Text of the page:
- Bobby Yip/Reuters
- Hong Kong was ranked the most expensive housing market in the world for eight consecutive years.
- But property values have fallen sharply in recent months.
- A slowing mainland economy, trade tensions, and rising interest rates have helped drag prices lower.
One of the world’s most expensive housing markets is facing a major slowdown.
Analysts at HSBC dimmed their outlook for Hong Kong’s real-estate market on Wednesday, according to a research note. Previously forecasting activity would plateau, they now estimate prices will fall from 10% to 15% over the next six months.
“We expect the first half of 2019 to be a challenging period for the Hong Kong housing market,” the analysts said. “Prices have already corrected 8% from the recent peak in August 2018 due to macro uncertainties and several events occurring in the property market that concerned investors.”
Hong Kong was ranked the most-expensive housing market in the world for eight consecutive years, benefitting from capital controls in mainland China that incentivize real-estate investments closer to home. But activity has slowed sharply in recent months, with property values falling by the most since the global financial crisis in 2008 in November.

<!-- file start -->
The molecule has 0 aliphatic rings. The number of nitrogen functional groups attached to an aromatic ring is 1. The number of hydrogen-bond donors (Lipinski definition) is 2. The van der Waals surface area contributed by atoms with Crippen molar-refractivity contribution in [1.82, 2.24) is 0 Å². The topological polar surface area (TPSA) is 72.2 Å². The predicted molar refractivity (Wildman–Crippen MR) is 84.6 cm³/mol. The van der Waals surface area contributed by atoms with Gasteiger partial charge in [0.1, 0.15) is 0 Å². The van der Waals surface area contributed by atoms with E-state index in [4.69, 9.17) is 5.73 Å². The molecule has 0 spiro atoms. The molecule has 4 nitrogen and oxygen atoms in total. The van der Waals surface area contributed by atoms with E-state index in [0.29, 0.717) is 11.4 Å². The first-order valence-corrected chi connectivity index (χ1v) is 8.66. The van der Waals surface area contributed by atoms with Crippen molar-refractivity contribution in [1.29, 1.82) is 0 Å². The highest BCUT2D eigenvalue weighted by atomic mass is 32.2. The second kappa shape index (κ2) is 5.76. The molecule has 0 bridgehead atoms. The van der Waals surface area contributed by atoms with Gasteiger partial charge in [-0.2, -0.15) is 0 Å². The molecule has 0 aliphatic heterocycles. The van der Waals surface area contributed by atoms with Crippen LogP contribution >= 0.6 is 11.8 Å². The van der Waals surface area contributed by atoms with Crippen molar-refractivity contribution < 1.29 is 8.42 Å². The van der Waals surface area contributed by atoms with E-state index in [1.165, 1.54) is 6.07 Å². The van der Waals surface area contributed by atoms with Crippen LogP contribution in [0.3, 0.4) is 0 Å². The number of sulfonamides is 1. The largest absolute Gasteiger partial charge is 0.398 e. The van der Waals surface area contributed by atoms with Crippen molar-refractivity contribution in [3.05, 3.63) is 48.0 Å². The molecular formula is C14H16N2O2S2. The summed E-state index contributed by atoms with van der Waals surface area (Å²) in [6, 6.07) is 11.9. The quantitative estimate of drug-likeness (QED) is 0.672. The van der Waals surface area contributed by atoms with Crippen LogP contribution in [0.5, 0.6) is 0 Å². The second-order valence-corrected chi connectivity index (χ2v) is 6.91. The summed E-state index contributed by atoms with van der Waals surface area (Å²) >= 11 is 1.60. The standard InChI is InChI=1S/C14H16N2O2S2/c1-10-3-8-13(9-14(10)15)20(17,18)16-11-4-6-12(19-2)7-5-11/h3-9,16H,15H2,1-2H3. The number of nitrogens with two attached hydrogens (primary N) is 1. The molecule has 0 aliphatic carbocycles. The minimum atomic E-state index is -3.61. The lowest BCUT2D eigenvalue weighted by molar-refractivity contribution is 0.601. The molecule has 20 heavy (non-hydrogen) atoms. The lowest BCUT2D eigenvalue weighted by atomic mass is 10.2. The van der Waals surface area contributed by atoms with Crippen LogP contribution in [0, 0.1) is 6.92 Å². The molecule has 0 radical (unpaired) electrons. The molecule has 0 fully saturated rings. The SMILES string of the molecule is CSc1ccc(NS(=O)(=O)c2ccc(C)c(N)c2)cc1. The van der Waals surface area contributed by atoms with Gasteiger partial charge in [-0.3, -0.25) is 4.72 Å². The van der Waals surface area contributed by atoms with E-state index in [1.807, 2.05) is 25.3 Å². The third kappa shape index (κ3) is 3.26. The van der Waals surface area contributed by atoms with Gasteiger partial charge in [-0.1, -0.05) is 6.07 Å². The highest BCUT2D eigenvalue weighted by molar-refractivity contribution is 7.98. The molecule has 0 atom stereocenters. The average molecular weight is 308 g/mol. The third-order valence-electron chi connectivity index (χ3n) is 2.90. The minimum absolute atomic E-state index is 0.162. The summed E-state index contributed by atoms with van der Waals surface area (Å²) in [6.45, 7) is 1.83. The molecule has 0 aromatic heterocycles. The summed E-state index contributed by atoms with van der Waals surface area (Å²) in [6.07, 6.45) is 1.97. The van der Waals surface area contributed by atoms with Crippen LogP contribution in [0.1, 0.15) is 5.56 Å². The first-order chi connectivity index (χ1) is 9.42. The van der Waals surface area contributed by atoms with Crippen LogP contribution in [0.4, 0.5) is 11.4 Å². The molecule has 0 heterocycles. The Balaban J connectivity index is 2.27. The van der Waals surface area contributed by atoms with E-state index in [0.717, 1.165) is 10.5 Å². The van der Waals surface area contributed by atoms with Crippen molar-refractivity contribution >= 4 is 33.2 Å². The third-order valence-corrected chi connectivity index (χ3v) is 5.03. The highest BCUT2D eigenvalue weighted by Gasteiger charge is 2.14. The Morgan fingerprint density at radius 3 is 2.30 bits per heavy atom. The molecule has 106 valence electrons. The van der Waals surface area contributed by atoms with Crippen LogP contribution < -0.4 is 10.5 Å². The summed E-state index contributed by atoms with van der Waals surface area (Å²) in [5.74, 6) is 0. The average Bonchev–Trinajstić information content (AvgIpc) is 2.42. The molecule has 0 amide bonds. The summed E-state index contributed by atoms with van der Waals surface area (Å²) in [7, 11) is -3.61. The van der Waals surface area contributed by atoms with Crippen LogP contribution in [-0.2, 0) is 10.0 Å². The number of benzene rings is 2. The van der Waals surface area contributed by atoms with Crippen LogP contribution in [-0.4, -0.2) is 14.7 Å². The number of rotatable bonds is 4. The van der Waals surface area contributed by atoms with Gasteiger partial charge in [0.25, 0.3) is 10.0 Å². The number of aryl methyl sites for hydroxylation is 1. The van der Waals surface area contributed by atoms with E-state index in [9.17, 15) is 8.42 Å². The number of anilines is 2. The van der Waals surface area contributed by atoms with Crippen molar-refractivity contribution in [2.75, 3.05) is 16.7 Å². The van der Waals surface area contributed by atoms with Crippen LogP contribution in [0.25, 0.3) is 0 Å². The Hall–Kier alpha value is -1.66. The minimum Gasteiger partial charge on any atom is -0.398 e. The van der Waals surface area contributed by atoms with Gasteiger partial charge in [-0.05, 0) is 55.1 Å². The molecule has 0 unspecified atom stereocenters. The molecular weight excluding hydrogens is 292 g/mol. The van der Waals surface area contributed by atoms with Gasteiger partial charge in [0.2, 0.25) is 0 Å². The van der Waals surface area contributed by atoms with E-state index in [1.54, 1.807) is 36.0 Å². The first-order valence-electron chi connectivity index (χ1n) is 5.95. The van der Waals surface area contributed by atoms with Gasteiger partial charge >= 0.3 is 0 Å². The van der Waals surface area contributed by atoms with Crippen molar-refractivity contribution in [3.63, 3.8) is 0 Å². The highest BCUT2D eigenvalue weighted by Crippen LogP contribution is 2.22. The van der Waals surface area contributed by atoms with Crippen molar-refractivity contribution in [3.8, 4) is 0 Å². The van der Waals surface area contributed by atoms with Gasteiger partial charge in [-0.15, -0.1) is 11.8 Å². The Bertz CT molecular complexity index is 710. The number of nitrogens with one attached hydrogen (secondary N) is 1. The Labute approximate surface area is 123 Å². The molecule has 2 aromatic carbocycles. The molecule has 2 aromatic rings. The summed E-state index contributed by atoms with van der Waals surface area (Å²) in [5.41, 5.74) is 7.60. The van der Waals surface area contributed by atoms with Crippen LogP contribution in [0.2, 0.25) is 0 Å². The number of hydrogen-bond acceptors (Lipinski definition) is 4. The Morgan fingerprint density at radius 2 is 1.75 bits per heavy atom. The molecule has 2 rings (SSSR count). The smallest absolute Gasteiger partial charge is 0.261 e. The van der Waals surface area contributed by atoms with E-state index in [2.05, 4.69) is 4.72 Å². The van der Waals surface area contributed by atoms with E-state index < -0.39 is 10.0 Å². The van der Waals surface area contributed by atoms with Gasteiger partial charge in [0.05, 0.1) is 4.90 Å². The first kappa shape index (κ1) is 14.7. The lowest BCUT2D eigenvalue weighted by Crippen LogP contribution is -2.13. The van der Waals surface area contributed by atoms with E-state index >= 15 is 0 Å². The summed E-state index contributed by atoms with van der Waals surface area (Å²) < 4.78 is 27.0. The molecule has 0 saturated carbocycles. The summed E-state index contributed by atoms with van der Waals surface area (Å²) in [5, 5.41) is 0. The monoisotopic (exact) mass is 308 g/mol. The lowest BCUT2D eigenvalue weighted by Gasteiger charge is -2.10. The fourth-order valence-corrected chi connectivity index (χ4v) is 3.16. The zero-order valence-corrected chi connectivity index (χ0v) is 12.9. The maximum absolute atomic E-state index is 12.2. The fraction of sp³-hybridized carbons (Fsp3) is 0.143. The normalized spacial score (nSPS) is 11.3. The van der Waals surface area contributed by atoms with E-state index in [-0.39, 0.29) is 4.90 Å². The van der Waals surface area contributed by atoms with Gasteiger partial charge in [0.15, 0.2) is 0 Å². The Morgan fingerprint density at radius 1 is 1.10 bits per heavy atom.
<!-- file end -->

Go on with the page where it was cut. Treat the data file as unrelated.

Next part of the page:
With China’s economy expected to continue to lose steam in coming months, the housing market looks poised to fall further. The second-largest economy has seen sharp drops in recent manufacturing and trade activity, and companies across the world have warned that consumer demand there is waning.
“We suspect that China’s economy will continue to weaken this year,” said Oliver Jones, an economist at Capital Economics. “Stimulus efforts are not likely to be enough to spark a revival this time around.”
Also helping to bring prices down from August highs, a vacancy tax aimed at discouraging investors from holding empty Hong Kong homes was introduced last year.
Still, some are confident residential real estate activity will start to recover despite a slowing economy, with HSBC predicting annual price drops to shrink to between 5% and 10% by the end of the year.
Chinese policymakers have vowed to pursue stimulus measures that could help stave off a downturn. Additionally, the Federal Reserve is expected to increase interest rates at a slower pace than previously expected, which would reduce upward pressure on monetary policy and Hong Kong.